Leonard Slatkin’s Conducting School, Lesson Twelve: Clef NotesRead more
September 15, 2017
Maestro Slatkin uses the Beethoven String Quartet No. 12 to introduce the clefs conductors encounter in their scores, and he explains the importance of transpositions to understanding how the notes sound and fit together.
Just Released: “Leading Tones,” by Leonard SlatkinRead more
September 12, 2017
NOW AVAILABLE: Leading Tones: Reflections on Music, Musicians, and the Music Industry
Purchase Leonard Slatkin’s new book at Hal Leonard Online today!
SEPTEMBER 2017Read more
Finally, a relatively quiet month. I did not conduct one note, write a piece of music or play anything on the piano. Okay, there was some studying, as a few new works are on the horizon, but a real vacation was in order, and I took advantage of this rare occurrence.
After the success of the DSO’s Asia Tour, Cindy and I headed out to California. My wife was one of the featured composers at this year’s adventurous Cabrillo Festival of Contemporary Music. Their new music director, Cristian Măcelaru, scheduled one of her works in each of the festival’s two weeks. It was strange being in the audience, as I had never before heard any of her music conducted by anyone other than myself.
Happily, there was no feeling of jealousy, and it was instructive to hear some different ideas coming from another conductor.
Leonard Slatkin’s Conducting School, Lesson Eleven: What’s the Score?Read more
August 15, 2017
In this month’s video installment of Leonard Slatkin’s Conducting School, Maestro Slatkin delves into the topic of score reading for aspiring conductors.
Slatkin’s New Book, “Leading Tones,” Available for Pre-OrderRead more
August 10, 2017
Leonard Slatkin’s latest book, Leading Tones: Reflections on Music, Musicians, and the Music Industry, is now available for pre-order and will be released by Amadeus Press on September 12, 2017.
Leading Tones glimpses far beyond Slatkin’s baton and casts an inquisitive eye upon many facets of the music business.
AUGUST 2017Read more
What a way to end my concert calendar for the 16-17 season! A three-week Asian tour with the DSO.
This trip was a long time coming. When I began my tenure in Detroit, one of my mantras was that we would not go on the road until we had funding in place. The strike that occurred six years ago meant that we would certainly not hit the tour circuit for a while. But everyone believed that we could meet our goals, and finally, the DSO embarked on an international trip, the first in a very long time.
Preparations were swift, with four rehearsals and a sendoff concert before we departed. As has been my mission with all tours, I featured American music, something most orchestras from the States do not do. With works by McTee, Gershwin, Barber, Bernstein, Copland and Anderson, the homeland was well represented.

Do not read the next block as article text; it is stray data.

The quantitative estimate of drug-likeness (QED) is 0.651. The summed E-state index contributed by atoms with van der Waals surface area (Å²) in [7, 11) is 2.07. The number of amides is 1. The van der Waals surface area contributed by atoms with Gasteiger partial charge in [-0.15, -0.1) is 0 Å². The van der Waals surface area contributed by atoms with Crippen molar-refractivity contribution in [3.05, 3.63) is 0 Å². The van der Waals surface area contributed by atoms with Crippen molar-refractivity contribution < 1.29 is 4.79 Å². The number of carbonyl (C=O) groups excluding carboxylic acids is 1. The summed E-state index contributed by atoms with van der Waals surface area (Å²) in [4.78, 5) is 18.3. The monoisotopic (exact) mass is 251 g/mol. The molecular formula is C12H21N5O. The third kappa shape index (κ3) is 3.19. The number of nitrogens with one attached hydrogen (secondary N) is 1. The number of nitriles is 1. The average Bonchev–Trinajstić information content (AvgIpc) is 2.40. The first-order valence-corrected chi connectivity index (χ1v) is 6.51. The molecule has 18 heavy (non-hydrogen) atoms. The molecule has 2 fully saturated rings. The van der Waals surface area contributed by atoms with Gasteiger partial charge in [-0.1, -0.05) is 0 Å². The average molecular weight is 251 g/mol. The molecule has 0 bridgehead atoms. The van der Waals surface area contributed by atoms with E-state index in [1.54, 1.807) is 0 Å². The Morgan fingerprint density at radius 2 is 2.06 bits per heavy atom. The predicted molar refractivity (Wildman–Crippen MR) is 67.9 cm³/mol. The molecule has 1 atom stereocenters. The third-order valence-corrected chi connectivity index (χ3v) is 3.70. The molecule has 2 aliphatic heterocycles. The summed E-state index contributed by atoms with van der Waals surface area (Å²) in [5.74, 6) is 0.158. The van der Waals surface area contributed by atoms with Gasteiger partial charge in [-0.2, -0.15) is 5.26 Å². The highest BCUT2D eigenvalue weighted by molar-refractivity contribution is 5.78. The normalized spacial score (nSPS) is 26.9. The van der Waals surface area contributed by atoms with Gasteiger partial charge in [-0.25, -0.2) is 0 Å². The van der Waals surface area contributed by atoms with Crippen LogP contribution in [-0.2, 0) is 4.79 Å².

Leonard Slatkin’s Conducting School, Lesson Ten: Getting On and Off the StageRead more
July 15, 2017
In this month’s Conducting School video, Maestro Slatkin explains the basics of stage deportment at the beginning and end of a concert.
Rave Reviews for DSO’s Copland Release on NaxosRead more
July 13, 2017
The Detroit Symphony’s latest release on the Naxos label is Aaron Copland’s iconic Symphony No. 3, recorded with the composer’s original coda intact. Reviews of the new recording have been overwhelmingly positive, with critics admiring Maestro Slatkin’s pacing, the orchestral balance, and the poignant, expressive playing of the DSO musicians.
DSO Heads to Asia after a Free Send-Off Concert SundayRead more
July 7, 2017
On July 11, the DSO departs on its historic Asia Tour 2017, a trip that will include the orchestra’s debut performances in China and its first visit to Japan in 19 years. Leonard Slatkin will conduct the DSO in eleven concerts from July 14 to 29, from Tokyo to Shanghai, marking his first overseas tour with the orchestra and the DSO’s first international tour since Europe in October 2001.
JULY 2017Read more
It is very likely that those of you reading this want to know all about the Cliburn competition. Normally, I would have led with that, but on a more personal, as well as musical level, there was a more important day that took place for me.
After six successful years, I led my final concert as music director of the ONL. That is not meant as a boast, but is simply a fact. When I first arrived in Lyon, the orchestra and its administration were facing a great deal of unrest. There was a controversy regarding a cancelled Japanese tour. The management was changing personnel, and the entire institution was under the threat of severe budget cuts.